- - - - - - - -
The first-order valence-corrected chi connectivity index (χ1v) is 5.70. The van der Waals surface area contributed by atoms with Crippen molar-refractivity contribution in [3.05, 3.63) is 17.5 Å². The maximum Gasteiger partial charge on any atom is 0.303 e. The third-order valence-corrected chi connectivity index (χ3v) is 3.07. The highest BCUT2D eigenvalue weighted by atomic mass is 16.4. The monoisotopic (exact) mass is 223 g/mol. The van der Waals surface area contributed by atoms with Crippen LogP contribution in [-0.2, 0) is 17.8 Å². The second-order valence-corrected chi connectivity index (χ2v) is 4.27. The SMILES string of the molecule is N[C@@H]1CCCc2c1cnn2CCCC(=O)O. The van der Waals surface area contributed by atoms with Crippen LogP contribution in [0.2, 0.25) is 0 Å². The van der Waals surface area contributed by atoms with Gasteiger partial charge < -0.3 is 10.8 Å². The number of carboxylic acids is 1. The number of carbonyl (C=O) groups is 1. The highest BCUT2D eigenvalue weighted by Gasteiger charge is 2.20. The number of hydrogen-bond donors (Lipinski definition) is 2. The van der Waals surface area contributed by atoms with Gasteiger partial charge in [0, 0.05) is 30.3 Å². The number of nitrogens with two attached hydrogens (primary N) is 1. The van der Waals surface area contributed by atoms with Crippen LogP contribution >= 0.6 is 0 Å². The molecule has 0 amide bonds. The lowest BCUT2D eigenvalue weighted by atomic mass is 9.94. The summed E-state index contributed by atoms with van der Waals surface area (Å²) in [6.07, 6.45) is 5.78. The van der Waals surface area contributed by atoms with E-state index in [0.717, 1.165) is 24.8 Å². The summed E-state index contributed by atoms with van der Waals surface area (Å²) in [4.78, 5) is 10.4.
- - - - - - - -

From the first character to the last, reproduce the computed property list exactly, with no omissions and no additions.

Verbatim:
The first-order valence-corrected chi connectivity index (χ1v) is 5.70. The van der Waals surface area contributed by atoms with Crippen molar-refractivity contribution in [3.05, 3.63) is 17.5 Å². The maximum Gasteiger partial charge on any atom is 0.303 e. The third-order valence-corrected chi connectivity index (χ3v) is 3.07. The highest BCUT2D eigenvalue weighted by atomic mass is 16.4. The monoisotopic (exact) mass is 223 g/mol. The van der Waals surface area contributed by atoms with Crippen LogP contribution in [-0.2, 0) is 17.8 Å². The second-order valence-corrected chi connectivity index (χ2v) is 4.27. The SMILES string of the molecule is N[C@@H]1CCCc2c1cnn2CCCC(=O)O. The van der Waals surface area contributed by atoms with Crippen LogP contribution in [0.2, 0.25) is 0 Å². The van der Waals surface area contributed by atoms with Gasteiger partial charge < -0.3 is 10.8 Å². The number of carboxylic acids is 1. The number of carbonyl (C=O) groups is 1. The highest BCUT2D eigenvalue weighted by Gasteiger charge is 2.20. The number of hydrogen-bond donors (Lipinski definition) is 2. The van der Waals surface area contributed by atoms with Gasteiger partial charge in [0, 0.05) is 30.3 Å². The number of nitrogens with two attached hydrogens (primary N) is 1. The van der Waals surface area contributed by atoms with Crippen LogP contribution >= 0.6 is 0 Å². The molecule has 0 amide bonds. The lowest BCUT2D eigenvalue weighted by atomic mass is 9.94. The summed E-state index contributed by atoms with van der Waals surface area (Å²) in [6.07, 6.45) is 5.78. The van der Waals surface area contributed by atoms with E-state index in [0.717, 1.165) is 24.8 Å². The summed E-state index contributed by atoms with van der Waals surface area (Å²) in [4.78, 5) is 10.4.